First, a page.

I was watched a little bit of the last auto executives grilling (smoky flavor), and I have to say they were a huge group of clueless morons.  For all the money they make, you’d think they would get the simple things, like:

Your salary is not a prize, or yours for that matter.  Your salary is a reflection of your commitment, responsibility, and risk you assume heading a company. 

As the cookie cutter executives blathered on and danced around a word, a word that was clearly "victim", I began to realize it’s not the market that brought down these companies, it was their clueless CEOs. 

You see, they are victims just like everyone else.  They are just guys, regular guys, employees at their respective companies, paid just like everyone else and worried about their salaries, families, etc.  I’m just a regular joe trying to fix a problem, they seem to say.  This isn’t about me, they say.  It’s about the company.  Please help us.  Help us poor working folks.  You see, I drove here in a hybrid.  Aren’t I special.

You’re not showing me anything special, Mr. Auto-exec.  In fact, I’m starting to wonder why we paid you all that money. 

Let me spell it out for you.  Here’s what happens when things go awry.  You take the hit, Mr. Auto-exec, until such a time as the company improves.  It’s your fault, Mr. Auto-exec.  You get the big salary, as an indication of risk, your responsibility for performance.  You have the most to lose, so you get a big salary.  If things don’t go well, we fire you.  We blame you.  It is your fault.  In some cultures, those responsible parties feel such commitment to their company that they commit suicide.  That’s going a bit far, but in this case I’d like to see top executives stick to a few simple rules.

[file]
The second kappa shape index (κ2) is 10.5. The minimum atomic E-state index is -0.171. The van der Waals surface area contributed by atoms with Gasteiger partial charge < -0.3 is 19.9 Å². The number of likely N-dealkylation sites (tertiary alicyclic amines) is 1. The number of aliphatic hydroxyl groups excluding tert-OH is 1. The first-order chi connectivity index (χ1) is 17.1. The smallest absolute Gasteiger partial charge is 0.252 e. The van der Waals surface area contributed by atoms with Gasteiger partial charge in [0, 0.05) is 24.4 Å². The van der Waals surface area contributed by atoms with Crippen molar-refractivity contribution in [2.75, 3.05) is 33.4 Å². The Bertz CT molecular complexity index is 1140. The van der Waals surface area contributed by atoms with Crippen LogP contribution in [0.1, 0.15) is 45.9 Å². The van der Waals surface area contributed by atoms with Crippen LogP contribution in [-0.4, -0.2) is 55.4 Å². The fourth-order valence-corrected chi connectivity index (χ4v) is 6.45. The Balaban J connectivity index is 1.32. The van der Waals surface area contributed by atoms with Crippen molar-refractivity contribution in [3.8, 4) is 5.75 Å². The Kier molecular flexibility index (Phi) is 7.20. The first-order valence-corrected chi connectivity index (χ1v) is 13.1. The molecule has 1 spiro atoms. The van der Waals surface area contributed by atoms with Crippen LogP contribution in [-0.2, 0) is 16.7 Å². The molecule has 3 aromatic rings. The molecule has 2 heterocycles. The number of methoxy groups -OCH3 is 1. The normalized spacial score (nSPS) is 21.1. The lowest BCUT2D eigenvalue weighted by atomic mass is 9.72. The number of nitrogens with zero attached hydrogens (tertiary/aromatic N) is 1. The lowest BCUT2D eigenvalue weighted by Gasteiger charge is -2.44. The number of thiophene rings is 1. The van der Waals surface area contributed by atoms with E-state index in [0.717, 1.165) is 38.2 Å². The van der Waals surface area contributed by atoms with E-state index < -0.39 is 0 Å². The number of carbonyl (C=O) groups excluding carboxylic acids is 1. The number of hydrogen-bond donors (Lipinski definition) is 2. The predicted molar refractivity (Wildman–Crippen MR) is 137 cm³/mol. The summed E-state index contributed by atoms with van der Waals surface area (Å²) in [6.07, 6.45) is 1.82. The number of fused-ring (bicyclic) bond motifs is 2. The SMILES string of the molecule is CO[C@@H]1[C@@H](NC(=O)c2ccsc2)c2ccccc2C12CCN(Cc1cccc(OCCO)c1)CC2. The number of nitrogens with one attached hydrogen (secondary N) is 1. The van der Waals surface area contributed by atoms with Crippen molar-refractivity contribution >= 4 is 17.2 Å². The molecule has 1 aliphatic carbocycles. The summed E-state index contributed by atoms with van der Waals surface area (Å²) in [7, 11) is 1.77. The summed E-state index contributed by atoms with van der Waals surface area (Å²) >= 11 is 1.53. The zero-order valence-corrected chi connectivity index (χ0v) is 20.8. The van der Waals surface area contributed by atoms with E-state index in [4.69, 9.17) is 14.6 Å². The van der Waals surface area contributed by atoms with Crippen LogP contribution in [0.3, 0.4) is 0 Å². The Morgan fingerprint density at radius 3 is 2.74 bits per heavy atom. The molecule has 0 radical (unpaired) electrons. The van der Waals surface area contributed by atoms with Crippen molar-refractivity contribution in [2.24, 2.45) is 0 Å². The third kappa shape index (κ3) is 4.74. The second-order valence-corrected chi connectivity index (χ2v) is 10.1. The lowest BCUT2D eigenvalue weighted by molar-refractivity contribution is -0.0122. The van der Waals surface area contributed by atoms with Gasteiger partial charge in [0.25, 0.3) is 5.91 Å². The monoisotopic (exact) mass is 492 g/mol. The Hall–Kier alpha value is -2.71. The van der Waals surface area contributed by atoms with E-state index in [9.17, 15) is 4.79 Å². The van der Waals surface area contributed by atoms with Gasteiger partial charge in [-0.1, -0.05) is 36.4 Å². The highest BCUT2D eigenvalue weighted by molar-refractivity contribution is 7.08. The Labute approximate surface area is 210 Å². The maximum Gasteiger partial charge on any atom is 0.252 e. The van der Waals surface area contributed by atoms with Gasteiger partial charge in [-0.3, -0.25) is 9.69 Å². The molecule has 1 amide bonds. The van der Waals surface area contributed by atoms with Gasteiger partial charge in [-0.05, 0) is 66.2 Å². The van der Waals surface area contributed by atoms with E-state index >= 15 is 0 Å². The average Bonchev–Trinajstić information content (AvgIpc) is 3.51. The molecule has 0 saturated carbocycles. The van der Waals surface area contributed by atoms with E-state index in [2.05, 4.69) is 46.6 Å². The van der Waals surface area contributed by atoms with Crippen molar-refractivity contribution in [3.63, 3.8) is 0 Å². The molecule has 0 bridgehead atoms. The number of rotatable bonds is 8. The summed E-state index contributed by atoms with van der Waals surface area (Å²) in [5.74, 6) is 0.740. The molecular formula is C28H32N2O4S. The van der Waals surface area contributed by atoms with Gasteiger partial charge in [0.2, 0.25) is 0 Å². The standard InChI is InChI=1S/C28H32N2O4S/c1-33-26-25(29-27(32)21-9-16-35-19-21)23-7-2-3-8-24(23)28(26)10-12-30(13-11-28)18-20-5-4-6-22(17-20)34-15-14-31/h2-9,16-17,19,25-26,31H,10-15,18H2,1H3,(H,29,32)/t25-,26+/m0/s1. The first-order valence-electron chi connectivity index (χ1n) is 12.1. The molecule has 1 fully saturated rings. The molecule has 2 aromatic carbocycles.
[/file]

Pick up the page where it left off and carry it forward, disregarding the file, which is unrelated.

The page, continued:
I’ll call them, Jim’s nine rules to successful leadership at a car company.

  1. Drive yourself to work everyday in a base model (or car that your company wants to promote).  Love that car, know it inside and out.  Do your own oil changes.
  2. Get down in the dirt with the mechanics once in a while.  Walk the production floor EVERY single day in some plant across the country.
  3. Sit in on and understand engineering meetings.  If you are not an engineer, use your company’s education benefits and get a degree.  This is not an option at a car company.
  4. Sit in on and understand marketing/advertising meetings.  If you are not a marketing person, use your company’s education benefits and get a degree.  This
    is not an option at a car company.
  5. Understand the finances of your company.  If you are not a CPA, take some courses, and take the certification exam.  If you are not an MBA (which isn’t very likely, I suppose), get one.
  6. Stay late at the office and talk to the cleaning staff.  Talk to your designers.  Have lunch with union leadership.  Meet with your plant managers, line workers, dealers, customers, all the time, constantly.
  7. Give up your salary at the first hint of trouble.  Live off your carefully managed investment portfolio. 
  8. Take blame yourself in the bad times
  9. Give credit to others in the good times

Any questions?